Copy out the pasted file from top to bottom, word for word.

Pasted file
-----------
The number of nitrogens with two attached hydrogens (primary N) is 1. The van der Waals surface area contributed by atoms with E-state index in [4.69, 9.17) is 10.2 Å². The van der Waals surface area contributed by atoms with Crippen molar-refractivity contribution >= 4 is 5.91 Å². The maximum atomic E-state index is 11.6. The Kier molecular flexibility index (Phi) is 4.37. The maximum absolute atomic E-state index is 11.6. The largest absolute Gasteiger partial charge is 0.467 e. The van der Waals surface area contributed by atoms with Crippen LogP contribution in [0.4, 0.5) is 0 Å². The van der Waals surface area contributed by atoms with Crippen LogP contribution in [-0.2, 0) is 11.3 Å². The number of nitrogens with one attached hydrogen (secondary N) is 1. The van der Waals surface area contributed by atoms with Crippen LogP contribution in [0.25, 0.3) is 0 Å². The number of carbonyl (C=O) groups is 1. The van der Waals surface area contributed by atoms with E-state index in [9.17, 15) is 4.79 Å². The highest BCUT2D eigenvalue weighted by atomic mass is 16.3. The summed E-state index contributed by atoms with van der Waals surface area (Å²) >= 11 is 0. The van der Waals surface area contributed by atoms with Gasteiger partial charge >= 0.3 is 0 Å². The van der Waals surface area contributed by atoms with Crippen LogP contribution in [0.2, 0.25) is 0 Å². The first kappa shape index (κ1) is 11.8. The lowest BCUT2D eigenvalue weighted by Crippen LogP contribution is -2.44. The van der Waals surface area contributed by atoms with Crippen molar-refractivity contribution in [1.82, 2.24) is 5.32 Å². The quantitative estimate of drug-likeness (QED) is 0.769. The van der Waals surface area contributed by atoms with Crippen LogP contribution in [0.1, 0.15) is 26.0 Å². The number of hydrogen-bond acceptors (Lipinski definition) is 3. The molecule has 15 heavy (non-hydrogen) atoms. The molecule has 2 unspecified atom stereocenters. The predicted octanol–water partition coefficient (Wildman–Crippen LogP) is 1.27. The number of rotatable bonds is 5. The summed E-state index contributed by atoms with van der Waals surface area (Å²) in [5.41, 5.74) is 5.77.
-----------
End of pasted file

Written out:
The number of nitrogens with two attached hydrogens (primary N) is 1. The van der Waals surface area contributed by atoms with E-state index in [4.69, 9.17) is 10.2 Å². The van der Waals surface area contributed by atoms with Crippen molar-refractivity contribution >= 4 is 5.91 Å². The maximum atomic E-state index is 11.6. The Kier molecular flexibility index (Phi) is 4.37. The maximum absolute atomic E-state index is 11.6. The largest absolute Gasteiger partial charge is 0.467 e. The van der Waals surface area contributed by atoms with Crippen LogP contribution in [0.4, 0.5) is 0 Å². The van der Waals surface area contributed by atoms with Crippen LogP contribution in [-0.2, 0) is 11.3 Å². The number of nitrogens with one attached hydrogen (secondary N) is 1. The van der Waals surface area contributed by atoms with Crippen LogP contribution in [0.25, 0.3) is 0 Å². The number of carbonyl (C=O) groups is 1. The van der Waals surface area contributed by atoms with E-state index in [9.17, 15) is 4.79 Å². The highest BCUT2D eigenvalue weighted by atomic mass is 16.3. The summed E-state index contributed by atoms with van der Waals surface area (Å²) >= 11 is 0. The van der Waals surface area contributed by atoms with Gasteiger partial charge >= 0.3 is 0 Å². The van der Waals surface area contributed by atoms with Crippen LogP contribution in [0.2, 0.25) is 0 Å². The first kappa shape index (κ1) is 11.8. The lowest BCUT2D eigenvalue weighted by Crippen LogP contribution is -2.44. The van der Waals surface area contributed by atoms with Crippen molar-refractivity contribution in [1.82, 2.24) is 5.32 Å². The quantitative estimate of drug-likeness (QED) is 0.769. The van der Waals surface area contributed by atoms with Crippen LogP contribution in [0.1, 0.15) is 26.0 Å². The number of hydrogen-bond acceptors (Lipinski definition) is 3. The molecule has 15 heavy (non-hydrogen) atoms. The molecule has 2 unspecified atom stereocenters. The predicted octanol–water partition coefficient (Wildman–Crippen LogP) is 1.27. The number of rotatable bonds is 5. The summed E-state index contributed by atoms with van der Waals surface area (Å²) in [5.41, 5.74) is 5.77.